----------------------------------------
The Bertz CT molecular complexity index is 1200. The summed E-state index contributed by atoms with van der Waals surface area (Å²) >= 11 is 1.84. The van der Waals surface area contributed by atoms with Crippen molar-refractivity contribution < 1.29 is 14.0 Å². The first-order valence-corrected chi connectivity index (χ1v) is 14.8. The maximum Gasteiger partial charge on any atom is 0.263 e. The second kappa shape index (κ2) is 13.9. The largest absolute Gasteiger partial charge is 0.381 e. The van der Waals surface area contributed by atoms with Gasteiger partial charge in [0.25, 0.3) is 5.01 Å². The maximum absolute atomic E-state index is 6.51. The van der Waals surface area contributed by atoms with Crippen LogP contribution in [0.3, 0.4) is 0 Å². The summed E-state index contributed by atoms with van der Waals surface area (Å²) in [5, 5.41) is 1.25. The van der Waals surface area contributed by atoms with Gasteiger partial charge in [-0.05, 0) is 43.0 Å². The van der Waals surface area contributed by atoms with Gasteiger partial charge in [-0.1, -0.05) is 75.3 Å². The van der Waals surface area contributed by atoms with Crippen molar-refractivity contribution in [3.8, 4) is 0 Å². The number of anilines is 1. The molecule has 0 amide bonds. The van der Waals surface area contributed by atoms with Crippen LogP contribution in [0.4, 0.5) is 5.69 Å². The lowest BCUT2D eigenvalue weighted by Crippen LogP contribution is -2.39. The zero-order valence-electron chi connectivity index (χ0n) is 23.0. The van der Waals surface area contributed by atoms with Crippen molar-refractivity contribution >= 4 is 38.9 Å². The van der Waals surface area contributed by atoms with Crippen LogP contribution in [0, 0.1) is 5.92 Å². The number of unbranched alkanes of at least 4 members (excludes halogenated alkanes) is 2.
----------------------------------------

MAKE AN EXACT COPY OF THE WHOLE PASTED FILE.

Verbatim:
The Bertz CT molecular complexity index is 1200. The summed E-state index contributed by atoms with van der Waals surface area (Å²) >= 11 is 1.84. The van der Waals surface area contributed by atoms with Crippen molar-refractivity contribution < 1.29 is 14.0 Å². The first-order valence-corrected chi connectivity index (χ1v) is 14.8. The maximum Gasteiger partial charge on any atom is 0.263 e. The second kappa shape index (κ2) is 13.9. The largest absolute Gasteiger partial charge is 0.381 e. The van der Waals surface area contributed by atoms with Gasteiger partial charge in [0.25, 0.3) is 5.01 Å². The maximum absolute atomic E-state index is 6.51. The van der Waals surface area contributed by atoms with Crippen LogP contribution in [0.3, 0.4) is 0 Å². The summed E-state index contributed by atoms with van der Waals surface area (Å²) in [5, 5.41) is 1.25. The van der Waals surface area contributed by atoms with Gasteiger partial charge in [-0.05, 0) is 43.0 Å². The van der Waals surface area contributed by atoms with Gasteiger partial charge in [-0.1, -0.05) is 75.3 Å². The van der Waals surface area contributed by atoms with Crippen molar-refractivity contribution in [3.8, 4) is 0 Å². The number of anilines is 1. The molecule has 0 amide bonds. The van der Waals surface area contributed by atoms with Crippen LogP contribution in [0.4, 0.5) is 5.69 Å². The lowest BCUT2D eigenvalue weighted by Crippen LogP contribution is -2.39. The zero-order valence-electron chi connectivity index (χ0n) is 23.0. The van der Waals surface area contributed by atoms with Crippen molar-refractivity contribution >= 4 is 38.9 Å². The van der Waals surface area contributed by atoms with Crippen LogP contribution in [0, 0.1) is 5.92 Å². The number of unbranched alkanes of at least 4 members (excludes halogenated alkanes) is 2.